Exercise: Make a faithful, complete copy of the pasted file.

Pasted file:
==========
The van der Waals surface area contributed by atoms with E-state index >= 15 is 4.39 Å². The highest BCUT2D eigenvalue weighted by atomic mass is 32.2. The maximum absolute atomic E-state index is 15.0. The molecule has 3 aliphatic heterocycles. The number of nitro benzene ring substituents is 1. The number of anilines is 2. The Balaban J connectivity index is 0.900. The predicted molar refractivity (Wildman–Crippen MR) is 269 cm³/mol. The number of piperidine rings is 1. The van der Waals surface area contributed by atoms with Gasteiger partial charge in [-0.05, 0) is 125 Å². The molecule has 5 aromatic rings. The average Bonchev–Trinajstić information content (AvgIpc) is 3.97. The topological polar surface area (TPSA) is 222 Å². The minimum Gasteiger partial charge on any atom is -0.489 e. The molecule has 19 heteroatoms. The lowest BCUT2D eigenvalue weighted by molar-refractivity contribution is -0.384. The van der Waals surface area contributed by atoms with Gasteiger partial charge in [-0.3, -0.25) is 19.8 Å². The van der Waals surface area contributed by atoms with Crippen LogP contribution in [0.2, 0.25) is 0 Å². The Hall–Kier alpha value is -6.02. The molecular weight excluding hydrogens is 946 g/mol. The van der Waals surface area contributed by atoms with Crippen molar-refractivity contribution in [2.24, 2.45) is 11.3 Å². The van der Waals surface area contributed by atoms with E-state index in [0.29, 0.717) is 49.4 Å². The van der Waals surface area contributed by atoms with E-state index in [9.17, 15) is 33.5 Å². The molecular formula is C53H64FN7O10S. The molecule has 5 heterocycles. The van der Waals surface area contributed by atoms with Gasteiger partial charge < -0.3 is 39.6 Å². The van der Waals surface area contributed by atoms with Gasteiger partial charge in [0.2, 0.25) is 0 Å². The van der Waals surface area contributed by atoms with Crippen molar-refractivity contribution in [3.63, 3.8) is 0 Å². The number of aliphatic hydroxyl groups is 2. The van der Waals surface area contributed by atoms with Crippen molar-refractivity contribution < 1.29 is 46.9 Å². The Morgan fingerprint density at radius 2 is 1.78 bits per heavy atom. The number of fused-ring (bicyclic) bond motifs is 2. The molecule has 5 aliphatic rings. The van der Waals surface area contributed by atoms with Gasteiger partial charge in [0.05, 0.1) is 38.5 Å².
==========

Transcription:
The van der Waals surface area contributed by atoms with E-state index >= 15 is 4.39 Å². The highest BCUT2D eigenvalue weighted by atomic mass is 32.2. The maximum absolute atomic E-state index is 15.0. The molecule has 3 aliphatic heterocycles. The number of nitro benzene ring substituents is 1. The number of anilines is 2. The Balaban J connectivity index is 0.900. The predicted molar refractivity (Wildman–Crippen MR) is 269 cm³/mol. The number of piperidine rings is 1. The van der Waals surface area contributed by atoms with Gasteiger partial charge in [-0.05, 0) is 125 Å². The molecule has 5 aromatic rings. The average Bonchev–Trinajstić information content (AvgIpc) is 3.97. The topological polar surface area (TPSA) is 222 Å². The minimum Gasteiger partial charge on any atom is -0.489 e. The molecule has 19 heteroatoms. The lowest BCUT2D eigenvalue weighted by molar-refractivity contribution is -0.384. The van der Waals surface area contributed by atoms with Gasteiger partial charge in [-0.3, -0.25) is 19.8 Å². The van der Waals surface area contributed by atoms with Crippen LogP contribution in [0.2, 0.25) is 0 Å². The Hall–Kier alpha value is -6.02. The molecular weight excluding hydrogens is 946 g/mol. The van der Waals surface area contributed by atoms with Crippen molar-refractivity contribution in [2.24, 2.45) is 11.3 Å². The van der Waals surface area contributed by atoms with E-state index in [0.29, 0.717) is 49.4 Å². The van der Waals surface area contributed by atoms with E-state index in [9.17, 15) is 33.5 Å². The molecular formula is C53H64FN7O10S. The molecule has 5 heterocycles. The van der Waals surface area contributed by atoms with Gasteiger partial charge < -0.3 is 39.6 Å². The van der Waals surface area contributed by atoms with Gasteiger partial charge in [0.2, 0.25) is 0 Å². The van der Waals surface area contributed by atoms with Crippen molar-refractivity contribution in [3.63, 3.8) is 0 Å². The number of aliphatic hydroxyl groups is 2. The van der Waals surface area contributed by atoms with Crippen molar-refractivity contribution < 1.29 is 46.9 Å². The Morgan fingerprint density at radius 2 is 1.78 bits per heavy atom. The number of fused-ring (bicyclic) bond motifs is 2. The molecule has 5 aliphatic rings. The van der Waals surface area contributed by atoms with Gasteiger partial charge in [0.05, 0.1) is 38.5 Å².